On the electrode level, the increased specific energy and lower costs are usually achieved by thicker electrode coatings,[13, 19, 166, 167] however, this leads to lower utilization of the negative electrode and favors Li deposition as illustrated in Figure 8e. The aim is to construct electrodes with both higher loading and higher fast-charging capability and lower susceptibility to Li deposition. In Figure 8b, the effect of particle shape on tortuosity is shown.[19] In this example, spherical and potato-shaped particles on material level lead to a lower and higher tortuosity on electrode level, respectively.[19] Alternative approaches use aligned particles[157] or holes on the anode coating to improve the tortuosity.[159, 160] It is, however, always critical to cross-check whether such approaches lead to a decrease in energy density, for example, by removing active material. In the case that active materials are removed in modified electrodes, they must be compared with untreated electrodes with the same loading.

### 3.3 Requirements on Material and Electrode Level

As deduced from theoretical considerations in Section 2 and corroborated with experimental data in the current Section 3, improved anode materials with high fast-charging capability should ideally show the following properties:
• i) low energetic barriers for Li+ transfer into the material;
• ii) low energy barriers for Li solid-state diffusion inside the active material. According to Equation (18), this directly results in
• iii) small particle size with rather narrow PSD, for example, nanoparticles, while sustaining processability and low irreversible losses.

Furthermore, high long-term stability in contact to the electrolyte and in a wide temperature range is required. In addition, high energy density and specific energy are needed, while safety must be sufficiently high.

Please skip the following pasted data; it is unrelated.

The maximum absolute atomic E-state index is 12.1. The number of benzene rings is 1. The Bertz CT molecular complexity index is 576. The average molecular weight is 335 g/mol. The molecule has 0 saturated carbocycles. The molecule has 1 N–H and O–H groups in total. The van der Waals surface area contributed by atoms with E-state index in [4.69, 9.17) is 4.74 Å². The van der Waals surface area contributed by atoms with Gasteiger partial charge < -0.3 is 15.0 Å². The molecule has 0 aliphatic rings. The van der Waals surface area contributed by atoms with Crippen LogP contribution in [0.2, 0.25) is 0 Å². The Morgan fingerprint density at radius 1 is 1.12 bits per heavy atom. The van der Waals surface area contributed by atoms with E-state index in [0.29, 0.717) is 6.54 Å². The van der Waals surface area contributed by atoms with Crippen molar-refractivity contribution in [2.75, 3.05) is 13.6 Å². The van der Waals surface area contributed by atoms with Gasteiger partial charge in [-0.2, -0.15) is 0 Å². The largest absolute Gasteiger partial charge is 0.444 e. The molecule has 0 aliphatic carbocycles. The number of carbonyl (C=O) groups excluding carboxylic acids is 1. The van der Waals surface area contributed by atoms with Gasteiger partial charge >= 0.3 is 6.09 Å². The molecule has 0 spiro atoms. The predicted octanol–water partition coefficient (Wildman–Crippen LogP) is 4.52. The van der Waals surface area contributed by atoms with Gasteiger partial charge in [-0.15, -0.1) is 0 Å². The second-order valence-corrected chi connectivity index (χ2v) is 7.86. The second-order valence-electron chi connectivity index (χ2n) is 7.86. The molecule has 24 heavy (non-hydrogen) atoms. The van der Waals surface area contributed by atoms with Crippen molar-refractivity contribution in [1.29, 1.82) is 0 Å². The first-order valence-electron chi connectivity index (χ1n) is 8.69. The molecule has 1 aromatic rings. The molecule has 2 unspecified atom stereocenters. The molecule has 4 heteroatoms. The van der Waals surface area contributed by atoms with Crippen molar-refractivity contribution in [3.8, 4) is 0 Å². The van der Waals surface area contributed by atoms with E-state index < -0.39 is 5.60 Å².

Improved negative electrodes with high fast-charging capability should ideally show the following properties:
• i) a tortuosity value near one, which is difficult since the preferred small particles adversely affect the tortuosity;
• ii) an optimized porosity regarding electronic and ionic conductivity of the electrode layer;
• iii) an electrode expansion as small as possible.

Combined, these properties can result in a very low or even negligible tendency of lithium metal deposition, that is, in anode potentials above 0 V versus Li+/Li. However, the anode potential should not be too high in order to retain high specific energies. Furthermore, without changing the properties above, the areal capacity must be high enough, that is, by high electrode loading to increase the ratio of active to inactive material and therefore lower costs.

On cell level, fast-charging capability needs to be improved regarding cell heating due to current flow and charging strategies: i) At low ambient temperatures, cell heating is desired to improve migration and diffusion kinetics and to hinder Li deposition on the anode. Examples are cell designs with internal heating.[155, 189, 206] ii) At high ambient temperatures, cell heating should be hindered by cell designs for improved heat dissipation. iii) Charging strategies to prevent Li deposition by preventing negative anode potentials versus Li+/Li.

## 4 Cathode